S. 3656 will make some small changes to the existing reporting program. First, reporting of wholesale pork cuts will be required for the first time. The details of this new rule will be worked out in the rulemaking process. Second, there will now be reporting on a weekly basis of pork exports. Finally, the legislation directs the Secretary to implement an electronic system of dairy price reporting in the absence of an appropriation for this purpose.

Companion legislation, H.R. 5852, passed the House Agriculture Committee on July 28. Since mandatory price reporting expires on September 30, it is timely that we are acting today. I advocate passage of the legislation.

Madam Speaker, I yield back the balance of my time.

Mr. SCOTT of Georgia. Madam Speaker, I urge my colleagues to pass this very timely and needed bill to modernize our marketing system and to bring transparency to our buyers and purchasers within our livestock industry and within the animal agriculture industry. It is important for our Nation.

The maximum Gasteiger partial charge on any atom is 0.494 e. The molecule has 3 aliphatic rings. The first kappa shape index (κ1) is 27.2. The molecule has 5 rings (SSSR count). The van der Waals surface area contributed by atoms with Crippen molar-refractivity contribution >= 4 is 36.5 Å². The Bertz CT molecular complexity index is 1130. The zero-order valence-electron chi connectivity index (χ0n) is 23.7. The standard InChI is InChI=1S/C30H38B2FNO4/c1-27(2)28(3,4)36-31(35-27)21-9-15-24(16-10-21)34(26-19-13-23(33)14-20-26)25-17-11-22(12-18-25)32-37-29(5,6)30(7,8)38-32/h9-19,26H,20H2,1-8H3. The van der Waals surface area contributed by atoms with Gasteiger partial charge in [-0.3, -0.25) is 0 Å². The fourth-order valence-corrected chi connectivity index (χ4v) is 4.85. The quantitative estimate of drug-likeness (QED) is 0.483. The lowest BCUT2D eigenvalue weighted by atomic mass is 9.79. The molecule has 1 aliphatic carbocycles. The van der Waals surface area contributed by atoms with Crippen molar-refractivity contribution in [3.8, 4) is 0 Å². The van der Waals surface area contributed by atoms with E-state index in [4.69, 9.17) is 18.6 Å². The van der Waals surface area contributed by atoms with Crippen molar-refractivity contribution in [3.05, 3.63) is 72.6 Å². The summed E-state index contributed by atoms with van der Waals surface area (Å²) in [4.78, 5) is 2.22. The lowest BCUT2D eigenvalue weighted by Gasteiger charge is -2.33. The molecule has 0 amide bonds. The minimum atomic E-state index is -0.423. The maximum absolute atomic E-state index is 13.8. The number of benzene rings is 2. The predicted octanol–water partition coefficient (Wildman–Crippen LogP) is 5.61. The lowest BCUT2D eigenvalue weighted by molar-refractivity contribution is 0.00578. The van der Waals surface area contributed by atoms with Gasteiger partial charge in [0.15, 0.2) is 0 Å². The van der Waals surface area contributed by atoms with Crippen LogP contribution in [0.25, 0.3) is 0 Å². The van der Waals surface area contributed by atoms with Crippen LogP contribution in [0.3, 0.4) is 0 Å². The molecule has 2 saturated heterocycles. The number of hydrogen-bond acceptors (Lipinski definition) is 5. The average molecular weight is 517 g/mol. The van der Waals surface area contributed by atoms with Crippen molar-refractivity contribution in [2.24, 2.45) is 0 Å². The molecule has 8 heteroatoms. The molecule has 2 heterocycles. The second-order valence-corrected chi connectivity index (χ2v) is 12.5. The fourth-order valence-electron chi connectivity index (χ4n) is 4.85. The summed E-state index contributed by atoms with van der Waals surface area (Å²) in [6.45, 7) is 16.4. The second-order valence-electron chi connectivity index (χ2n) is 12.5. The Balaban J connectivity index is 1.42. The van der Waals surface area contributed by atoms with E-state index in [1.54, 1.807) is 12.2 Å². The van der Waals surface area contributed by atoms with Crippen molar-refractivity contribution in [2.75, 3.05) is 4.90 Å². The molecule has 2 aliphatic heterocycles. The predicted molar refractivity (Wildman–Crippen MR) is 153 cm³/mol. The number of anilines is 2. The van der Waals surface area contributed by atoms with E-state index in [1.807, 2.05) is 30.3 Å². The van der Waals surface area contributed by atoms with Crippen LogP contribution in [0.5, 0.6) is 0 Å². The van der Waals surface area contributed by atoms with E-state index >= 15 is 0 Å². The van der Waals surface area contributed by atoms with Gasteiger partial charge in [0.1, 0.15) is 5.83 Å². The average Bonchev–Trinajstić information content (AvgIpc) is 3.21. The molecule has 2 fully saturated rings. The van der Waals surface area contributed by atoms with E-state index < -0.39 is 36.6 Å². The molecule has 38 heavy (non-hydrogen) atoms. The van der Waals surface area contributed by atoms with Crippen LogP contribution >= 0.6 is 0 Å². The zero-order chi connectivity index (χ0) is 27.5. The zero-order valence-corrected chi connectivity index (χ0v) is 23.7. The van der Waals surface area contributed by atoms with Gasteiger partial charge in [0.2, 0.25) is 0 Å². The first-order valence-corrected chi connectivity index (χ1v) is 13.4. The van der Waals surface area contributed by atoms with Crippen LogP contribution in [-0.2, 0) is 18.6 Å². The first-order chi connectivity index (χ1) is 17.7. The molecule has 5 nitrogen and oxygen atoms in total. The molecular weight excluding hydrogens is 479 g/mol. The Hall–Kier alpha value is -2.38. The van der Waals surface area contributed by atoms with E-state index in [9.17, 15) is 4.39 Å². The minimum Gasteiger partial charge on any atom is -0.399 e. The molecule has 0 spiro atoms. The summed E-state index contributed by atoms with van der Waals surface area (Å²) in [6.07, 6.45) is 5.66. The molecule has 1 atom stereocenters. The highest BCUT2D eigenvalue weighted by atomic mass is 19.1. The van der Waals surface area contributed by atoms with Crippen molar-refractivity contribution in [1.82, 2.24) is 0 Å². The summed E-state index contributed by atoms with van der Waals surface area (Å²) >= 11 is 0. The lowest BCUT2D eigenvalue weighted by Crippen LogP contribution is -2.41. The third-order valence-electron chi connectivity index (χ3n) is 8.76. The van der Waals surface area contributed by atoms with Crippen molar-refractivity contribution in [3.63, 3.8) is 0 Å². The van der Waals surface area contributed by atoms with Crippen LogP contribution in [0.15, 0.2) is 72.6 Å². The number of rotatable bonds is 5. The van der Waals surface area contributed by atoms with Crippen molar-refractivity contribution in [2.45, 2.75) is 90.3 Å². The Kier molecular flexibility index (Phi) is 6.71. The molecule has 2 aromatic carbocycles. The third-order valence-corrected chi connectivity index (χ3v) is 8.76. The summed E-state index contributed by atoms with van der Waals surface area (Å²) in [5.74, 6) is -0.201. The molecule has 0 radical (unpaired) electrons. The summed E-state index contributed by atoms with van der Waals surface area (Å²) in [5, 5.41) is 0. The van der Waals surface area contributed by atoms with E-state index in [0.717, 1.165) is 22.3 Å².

Madam Speaker, I yield back the balance of my time.

The SPEAKER pro tempore. The question is on the motion offered by the gentleman from Georgia (Mr. Scott) that the House suspend the rules and pass the bill, S. 3656.

The question was taken; and (two-thirds being in the affirmative) the rules were suspended and the bill was passed.

A motion to reconsider was laid on the table.